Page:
DiGeorge Syndrome – Pictures, Life Expectancy, Symptoms, Causes, Treatment
Also referred to as 22q11.2 deletion syndrome, DiGeorge syndrome is an abnormal condition caused due to errors in chromosome 22 and is characterized by developmental deficits in different body systems.
DiGeorge syndrome causes a varied of medical problems such as poor functioning of the immune system, cardiac anomalies, complications arising out of low blood calcium levels, a cleft palate, and behavioral abnormalities, etc.
The degree of severity and the number of problems related to DiGeorge syndrome differs widely. A majority of patients with DiGeorge syndrome require treatment by specialists from many different fields.
Before scientists found out the defect in chromosome 22, the condition was known by many names such as velocardiofacial syndrome and DiGeorge syndrome, etc. Currently, medical professionals generally refer to the condition as 22q11.2 deletion syndrome as it is a more precise description of the disorder. However, older names are still in use.
Symptoms of DiGeorge syndrome
The signs and symptoms associated with DiGeorge syndrome can differ considerably in severity and type. Such variations are dependent on the degree of defects and the body systems that are affected. A few symptoms may be visible from birth, while others may not be noticed till late infancy or early childhood.
Some of the common signs and symptoms of DiGeorge syndrome are listed below:
- Cyanosis or poor flow of oxygen-abundant blood can result in bluish skin
- Inability to grow and flourish
- Easy exhaustion or weakness
- Absence of any weight gain
- Breathlessness or other breathing difficulties
- Poor muscle tone
- Peculiar facial characteristics like wide-set eyes, low-set and small ears, hooded eyes, a comparatively long face, and/or a thin groove in the upper lip
- Spasms or twitching of the arms, hands, around the mouth, and/or throat
- Feeding problems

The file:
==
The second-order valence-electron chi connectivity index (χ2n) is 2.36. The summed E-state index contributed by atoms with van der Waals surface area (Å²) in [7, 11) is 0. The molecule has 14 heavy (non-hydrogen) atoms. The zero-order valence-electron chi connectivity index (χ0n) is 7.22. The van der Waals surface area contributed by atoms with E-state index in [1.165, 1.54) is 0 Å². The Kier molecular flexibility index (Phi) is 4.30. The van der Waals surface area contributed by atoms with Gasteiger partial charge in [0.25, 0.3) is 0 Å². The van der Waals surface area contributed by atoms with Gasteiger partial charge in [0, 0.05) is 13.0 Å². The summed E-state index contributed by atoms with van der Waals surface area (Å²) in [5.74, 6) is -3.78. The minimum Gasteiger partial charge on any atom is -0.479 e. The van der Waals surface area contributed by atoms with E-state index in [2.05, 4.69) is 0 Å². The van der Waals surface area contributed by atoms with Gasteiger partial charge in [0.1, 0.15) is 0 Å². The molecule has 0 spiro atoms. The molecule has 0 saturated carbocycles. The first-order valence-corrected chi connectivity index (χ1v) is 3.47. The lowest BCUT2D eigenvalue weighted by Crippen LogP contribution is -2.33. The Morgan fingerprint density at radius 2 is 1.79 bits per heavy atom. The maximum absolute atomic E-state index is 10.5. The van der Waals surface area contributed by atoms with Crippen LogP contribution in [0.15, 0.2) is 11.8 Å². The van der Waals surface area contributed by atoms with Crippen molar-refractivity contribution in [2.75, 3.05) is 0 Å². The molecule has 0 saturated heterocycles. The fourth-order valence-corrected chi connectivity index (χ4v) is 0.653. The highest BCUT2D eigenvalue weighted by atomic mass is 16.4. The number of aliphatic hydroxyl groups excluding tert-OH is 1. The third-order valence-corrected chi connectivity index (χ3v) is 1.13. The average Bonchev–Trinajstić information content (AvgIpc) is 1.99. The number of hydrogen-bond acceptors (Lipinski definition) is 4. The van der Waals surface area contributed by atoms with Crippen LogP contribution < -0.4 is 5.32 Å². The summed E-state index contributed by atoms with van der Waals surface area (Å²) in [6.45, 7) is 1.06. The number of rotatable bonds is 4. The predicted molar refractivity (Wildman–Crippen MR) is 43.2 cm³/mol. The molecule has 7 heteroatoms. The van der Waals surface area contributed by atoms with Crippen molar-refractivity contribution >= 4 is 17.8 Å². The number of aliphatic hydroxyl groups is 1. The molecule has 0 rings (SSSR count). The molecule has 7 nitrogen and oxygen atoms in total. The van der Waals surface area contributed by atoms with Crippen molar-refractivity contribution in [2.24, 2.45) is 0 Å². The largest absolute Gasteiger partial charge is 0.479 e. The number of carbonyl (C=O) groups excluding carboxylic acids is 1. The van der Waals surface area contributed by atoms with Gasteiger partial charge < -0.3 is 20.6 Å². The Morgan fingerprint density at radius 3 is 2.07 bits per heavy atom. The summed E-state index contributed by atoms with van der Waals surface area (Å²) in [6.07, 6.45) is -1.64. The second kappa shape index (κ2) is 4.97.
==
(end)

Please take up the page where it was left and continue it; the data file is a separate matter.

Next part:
- Persistent infections
- Delays in reaching developmental milestones such as rolling over, sitting up, crawling, etc.
- Difficulties or delays in learning
- Delays in speech formation
- Cleft palate, or an opening in the roof of the mouth, or other anomalies of the palate
Medical Complications associated with DiGeorge syndrome:
- The parathyroid glands maintain the ideal levels of phosphorus and calcium in the body by regulating the production of PTH or parathyroid hormone. Patients of DiGeorge syndrome may have smaller than normal parathyroid glands, causing reduced secretion of PTH, leading to hypoparathyroidism. This in turn causes low calcium and high phosphorus levels in blood.
- Cardiac defects such as truncus arteriosus, ventricular septal defect, and tetralogy of Fallot may occur in DiGeorge syndrome patients resulting in deficient flow of oxygen-rich blood across the body.
- Cleft palate is one of the most common complications associated with DiGeorge syndrome. This along with other less noticeable palate anomalies can cause swallowing difficulties or speech defects.
- In infants, the thymus gland produces T-cells which help fight off infections. As children grow older, the immune system takes over the function of fighting-off invading pathogens. Infants with DiGeorge syndrome may have absent or smaller than normal thymus gland, thereby increasing the risk to frequent and serious infections.
- Reduced immune function can also increase the susceptibility to autoimmune disorders such as Graves' disease and rheumatoid arthritis.